In the second letter, Proust’s pretext of being unable to leave his bed vanishes: he promises to visit Madame Straus  as soon as her health permits. She, like Proust, suffered from chronic illness, and the two often commiserated about their various ailments. A cultivated woman who was both an art collector and an amateur sculptor, Geneviève Straus hosted three successive salons in Paris attended by many aspiring artists, among whom figured Proust . Here, Proust compliments her on her skill in crafting her previous letter to him, which is artfully poetic, even from her “death bed.”
While this dispatch is peppered with literary references, many of them evoking images of death, it is interesting to note Proust’s conclusion. As he draws a close to his letter with the customary formalities (“I am sending well-wishes, have no doubt, to you and to Monsieur Straus”), Proust seems to understand the hollowness of such formulas, and references a poem by Sully Prud’homme, fittingly titled “The Chains.” Madame Straus would no doubt have been familiar with the verse that Proust cites, from the first stanza of the poem: “I wanted to love everything, and I am unhappy / because I have multiplied the causes of my torments / innumerable fragile and painful ties / in the entire universe course from my soul to things” . Proust’s mention of “too many countries and ourselves” recalls the poem’s “entire universe,” highlighting the confused despair of wanting to love all things in a time of such misery, as well as the far-reaching grip of the war which is depressingly pervasive. In leaving his reader with the image of chains and impossible happiness, Proust thus recognizes the irony in imparting well-wishes intended to bring cheerfulness at a time as hopeless as the one in which he is writing. “Like people in mourning,” he and everyone around him must put any hope for happiness on hold.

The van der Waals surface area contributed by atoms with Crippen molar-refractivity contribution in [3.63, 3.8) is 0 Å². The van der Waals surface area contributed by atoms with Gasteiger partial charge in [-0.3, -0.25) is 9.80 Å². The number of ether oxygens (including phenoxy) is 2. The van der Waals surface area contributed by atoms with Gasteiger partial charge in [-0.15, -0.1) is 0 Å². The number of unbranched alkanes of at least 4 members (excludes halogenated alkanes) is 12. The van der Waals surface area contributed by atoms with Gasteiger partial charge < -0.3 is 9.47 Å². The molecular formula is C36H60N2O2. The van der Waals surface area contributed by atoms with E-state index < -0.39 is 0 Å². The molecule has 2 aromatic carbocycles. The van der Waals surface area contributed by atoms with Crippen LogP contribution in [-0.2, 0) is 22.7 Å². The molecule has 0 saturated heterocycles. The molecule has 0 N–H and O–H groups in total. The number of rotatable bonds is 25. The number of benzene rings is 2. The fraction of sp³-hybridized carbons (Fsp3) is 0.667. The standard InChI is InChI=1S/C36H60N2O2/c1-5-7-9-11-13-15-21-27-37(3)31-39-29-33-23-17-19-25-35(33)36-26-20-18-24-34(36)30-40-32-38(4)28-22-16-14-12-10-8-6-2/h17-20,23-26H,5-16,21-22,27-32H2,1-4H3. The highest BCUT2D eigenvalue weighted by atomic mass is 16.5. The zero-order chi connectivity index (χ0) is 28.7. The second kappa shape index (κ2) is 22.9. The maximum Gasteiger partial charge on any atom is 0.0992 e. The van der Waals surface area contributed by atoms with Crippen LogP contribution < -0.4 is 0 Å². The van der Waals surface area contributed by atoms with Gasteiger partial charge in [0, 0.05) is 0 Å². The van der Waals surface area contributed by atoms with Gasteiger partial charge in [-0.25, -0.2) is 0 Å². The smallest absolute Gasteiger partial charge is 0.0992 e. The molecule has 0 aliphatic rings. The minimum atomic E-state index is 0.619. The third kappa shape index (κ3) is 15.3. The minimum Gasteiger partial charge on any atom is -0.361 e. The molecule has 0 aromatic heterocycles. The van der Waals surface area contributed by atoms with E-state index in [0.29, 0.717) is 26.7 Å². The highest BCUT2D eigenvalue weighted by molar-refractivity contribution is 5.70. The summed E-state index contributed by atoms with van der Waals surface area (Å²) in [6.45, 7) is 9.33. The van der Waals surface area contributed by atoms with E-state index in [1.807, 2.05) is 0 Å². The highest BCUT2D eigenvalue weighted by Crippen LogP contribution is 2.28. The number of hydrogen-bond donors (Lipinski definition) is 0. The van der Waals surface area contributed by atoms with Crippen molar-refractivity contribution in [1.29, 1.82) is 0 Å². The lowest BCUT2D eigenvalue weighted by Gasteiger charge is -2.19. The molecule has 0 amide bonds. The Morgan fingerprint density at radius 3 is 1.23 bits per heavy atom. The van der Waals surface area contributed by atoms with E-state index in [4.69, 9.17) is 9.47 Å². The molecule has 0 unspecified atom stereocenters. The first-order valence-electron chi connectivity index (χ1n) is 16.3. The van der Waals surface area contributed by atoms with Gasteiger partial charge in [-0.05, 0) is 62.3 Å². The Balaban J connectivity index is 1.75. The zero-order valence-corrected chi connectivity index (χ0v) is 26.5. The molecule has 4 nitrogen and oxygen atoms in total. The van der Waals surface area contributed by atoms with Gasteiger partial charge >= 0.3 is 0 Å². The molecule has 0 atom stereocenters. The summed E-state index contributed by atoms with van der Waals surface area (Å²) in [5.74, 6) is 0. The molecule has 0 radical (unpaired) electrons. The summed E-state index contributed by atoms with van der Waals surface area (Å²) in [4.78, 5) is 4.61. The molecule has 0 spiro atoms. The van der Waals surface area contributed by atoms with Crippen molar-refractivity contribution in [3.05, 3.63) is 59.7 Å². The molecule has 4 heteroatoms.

See the biographical notice by Virginie Greene in Lettres, p. 1288-1289.
 “J’ai voulu tout aimer, et je suis malheureux / Car j’ai de mes tourments multiplié les causes / D’innombrables liens frêles et douloureux / Dans l’univers entier vont de mon âme aux choses.” From “Les Chaînes” by Sully Prud’homme, verses 1-4 (Poésies 1865-1866, p. 9). Translation by E. Swisher.
Proust, Marcel. Correspondance. Ed. Philip Kolb. Paris: Plon (21 vols), 1970-1993.
Proust, Marcel. Lettres. Ed. Françoise Leriche with Caroline Szylowicz. Paris: Plon, 2004.
Prud’homme, Sully. Poésies 1865-1866. Paris: Lemerre, 1900.
Lettres de Madame de Sévigné de sa famille et de ses amis. Ed. M. Monmerqué, Paris, 1862.